Growing income gap doesn't tell the whole story
As you've probably guessed, I don't put much stock in reports like this. Why? Well first of all, they are telling us the obvious: the rich have more money than the poor. And second, they are completely misleading because they tell us nothing about who is in each class and why their income is what it is.
There are plenty of statistics on income gaps, but none of them addresses the reasons why there are the gaps. They don't talk about the education or work efforts of the poor, whether their growing families contribute to their inability to get ahead financially, or any of a myriad of other controllable reasons why they stay poor. I'm not saying that all who are in the category of "poor" want to be there or have sealed their own fate by their actions. But I am saying that sometimes there are controllable choices which contribute to one's economic status.
On the flip side, the statistics don't speak to what the "wealthy" have done in a positive fashion to expand their earnings and savings. There is simply this cloud of negativity because they would dare to be successful while others are poor, and most of the studies don't examine what choices have made this so. I realize that when you're well-off, it's easier to save and become more well-off. But that's not something that people should be chastised for. They should be applauded for doing the things it takes to earn more and save more.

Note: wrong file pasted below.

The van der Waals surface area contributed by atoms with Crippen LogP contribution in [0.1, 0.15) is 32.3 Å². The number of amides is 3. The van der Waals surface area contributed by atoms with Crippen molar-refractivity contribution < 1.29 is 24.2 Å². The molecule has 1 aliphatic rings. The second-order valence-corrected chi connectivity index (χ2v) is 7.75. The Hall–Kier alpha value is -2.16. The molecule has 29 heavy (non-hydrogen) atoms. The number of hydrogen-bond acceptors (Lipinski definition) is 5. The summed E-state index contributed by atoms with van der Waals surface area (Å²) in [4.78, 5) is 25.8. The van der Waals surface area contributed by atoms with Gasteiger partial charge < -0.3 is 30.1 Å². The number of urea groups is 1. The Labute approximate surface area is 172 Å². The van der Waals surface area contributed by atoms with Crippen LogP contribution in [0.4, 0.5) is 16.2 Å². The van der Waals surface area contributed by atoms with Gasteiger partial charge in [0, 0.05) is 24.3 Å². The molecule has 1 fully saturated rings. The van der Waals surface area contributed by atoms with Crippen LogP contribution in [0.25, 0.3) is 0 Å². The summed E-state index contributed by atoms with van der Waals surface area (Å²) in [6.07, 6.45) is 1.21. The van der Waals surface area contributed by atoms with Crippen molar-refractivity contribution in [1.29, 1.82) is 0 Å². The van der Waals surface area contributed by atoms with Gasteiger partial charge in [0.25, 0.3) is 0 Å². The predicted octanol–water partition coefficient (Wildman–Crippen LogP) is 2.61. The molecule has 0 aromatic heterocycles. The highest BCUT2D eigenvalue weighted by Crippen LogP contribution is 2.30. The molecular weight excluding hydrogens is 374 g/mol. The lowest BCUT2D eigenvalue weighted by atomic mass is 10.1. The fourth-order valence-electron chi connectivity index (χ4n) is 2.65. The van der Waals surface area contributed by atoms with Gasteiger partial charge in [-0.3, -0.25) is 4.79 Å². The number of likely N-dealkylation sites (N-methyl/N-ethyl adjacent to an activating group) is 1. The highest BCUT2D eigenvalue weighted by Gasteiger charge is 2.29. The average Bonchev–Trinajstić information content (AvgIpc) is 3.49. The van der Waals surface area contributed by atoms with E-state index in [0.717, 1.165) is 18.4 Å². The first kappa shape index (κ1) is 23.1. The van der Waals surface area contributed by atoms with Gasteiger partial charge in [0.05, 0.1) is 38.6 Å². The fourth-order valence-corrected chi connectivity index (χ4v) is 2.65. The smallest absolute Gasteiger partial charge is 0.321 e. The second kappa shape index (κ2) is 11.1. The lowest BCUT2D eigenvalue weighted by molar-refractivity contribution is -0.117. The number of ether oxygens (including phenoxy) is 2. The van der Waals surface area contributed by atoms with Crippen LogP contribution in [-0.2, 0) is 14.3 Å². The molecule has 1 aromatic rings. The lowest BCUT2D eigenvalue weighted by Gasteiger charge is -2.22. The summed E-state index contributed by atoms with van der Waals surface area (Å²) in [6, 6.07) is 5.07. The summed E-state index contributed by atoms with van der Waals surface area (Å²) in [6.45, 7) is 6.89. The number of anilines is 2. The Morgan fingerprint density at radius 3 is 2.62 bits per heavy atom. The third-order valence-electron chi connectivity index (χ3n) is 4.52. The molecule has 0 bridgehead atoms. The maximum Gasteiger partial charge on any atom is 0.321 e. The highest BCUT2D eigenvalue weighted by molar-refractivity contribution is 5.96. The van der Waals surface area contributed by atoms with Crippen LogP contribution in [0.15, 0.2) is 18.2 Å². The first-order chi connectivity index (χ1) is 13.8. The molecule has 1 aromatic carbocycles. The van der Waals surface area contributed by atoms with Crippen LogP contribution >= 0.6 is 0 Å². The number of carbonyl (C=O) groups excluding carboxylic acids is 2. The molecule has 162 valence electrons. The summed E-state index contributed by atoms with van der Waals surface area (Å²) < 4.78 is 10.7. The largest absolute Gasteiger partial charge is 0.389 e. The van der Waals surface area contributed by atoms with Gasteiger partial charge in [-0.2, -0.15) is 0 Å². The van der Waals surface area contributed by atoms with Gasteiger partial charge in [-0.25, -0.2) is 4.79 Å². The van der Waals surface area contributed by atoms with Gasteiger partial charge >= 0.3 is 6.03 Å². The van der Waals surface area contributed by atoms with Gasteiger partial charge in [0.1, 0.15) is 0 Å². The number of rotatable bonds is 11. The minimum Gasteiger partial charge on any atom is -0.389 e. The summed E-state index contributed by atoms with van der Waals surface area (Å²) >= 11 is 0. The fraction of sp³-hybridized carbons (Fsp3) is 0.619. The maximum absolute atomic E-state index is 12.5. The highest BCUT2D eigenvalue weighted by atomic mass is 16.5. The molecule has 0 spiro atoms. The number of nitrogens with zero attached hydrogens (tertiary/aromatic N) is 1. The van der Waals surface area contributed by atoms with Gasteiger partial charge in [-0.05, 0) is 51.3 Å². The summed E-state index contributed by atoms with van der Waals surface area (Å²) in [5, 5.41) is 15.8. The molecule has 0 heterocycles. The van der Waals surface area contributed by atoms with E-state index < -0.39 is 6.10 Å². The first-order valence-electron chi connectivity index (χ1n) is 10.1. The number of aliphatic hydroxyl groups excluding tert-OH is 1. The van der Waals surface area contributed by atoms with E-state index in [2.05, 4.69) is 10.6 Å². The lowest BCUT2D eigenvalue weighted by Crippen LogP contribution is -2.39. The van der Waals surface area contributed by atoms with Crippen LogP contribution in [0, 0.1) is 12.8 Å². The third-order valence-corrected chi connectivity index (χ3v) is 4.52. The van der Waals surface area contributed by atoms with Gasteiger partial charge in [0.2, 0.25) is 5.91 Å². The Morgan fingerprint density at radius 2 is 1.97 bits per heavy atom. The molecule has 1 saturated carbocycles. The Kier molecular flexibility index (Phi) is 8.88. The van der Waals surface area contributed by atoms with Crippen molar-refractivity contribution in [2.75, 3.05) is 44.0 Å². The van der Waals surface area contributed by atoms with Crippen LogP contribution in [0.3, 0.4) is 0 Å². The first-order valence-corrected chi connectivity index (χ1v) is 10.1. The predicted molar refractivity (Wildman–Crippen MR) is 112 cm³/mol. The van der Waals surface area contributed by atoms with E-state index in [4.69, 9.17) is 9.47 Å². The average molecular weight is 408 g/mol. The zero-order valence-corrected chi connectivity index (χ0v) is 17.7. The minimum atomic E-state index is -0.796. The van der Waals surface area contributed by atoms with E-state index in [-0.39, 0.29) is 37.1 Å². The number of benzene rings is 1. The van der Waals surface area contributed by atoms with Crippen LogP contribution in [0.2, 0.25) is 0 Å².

An official from the group that commissioned the study said income inequality "polarizes societies" and "carves up the world between rich and poor." And while is clearly a divide between the socio-economic classes, I don't think forcibly taking money away from the rich (taxing) and giving it to the poor (welfare) really solves the problem. If anything, it creates a situation in which the poor have fewer incentives to work to improve their lifestyles and the rich are resentful of having their money stolen by the government and given away.
What we need are some programs that serve as a temporary safety net for those who have financial problems, coupled with educational and work opportunities made available to anyone interested in improving their lives. In the United States, we already have tons of programs available for those seeking more education and better jobs. The question is whether people are using them constructively to change their financial situation, or if they're content to remain in a lower economic bracket.
Tracy L. Coenen, CPA, MBA, CFE performs fraud examinations and financial investigations for her company Sequence Inc. Forensic Accounting, and is the author of Essentials of Corporate Fraud.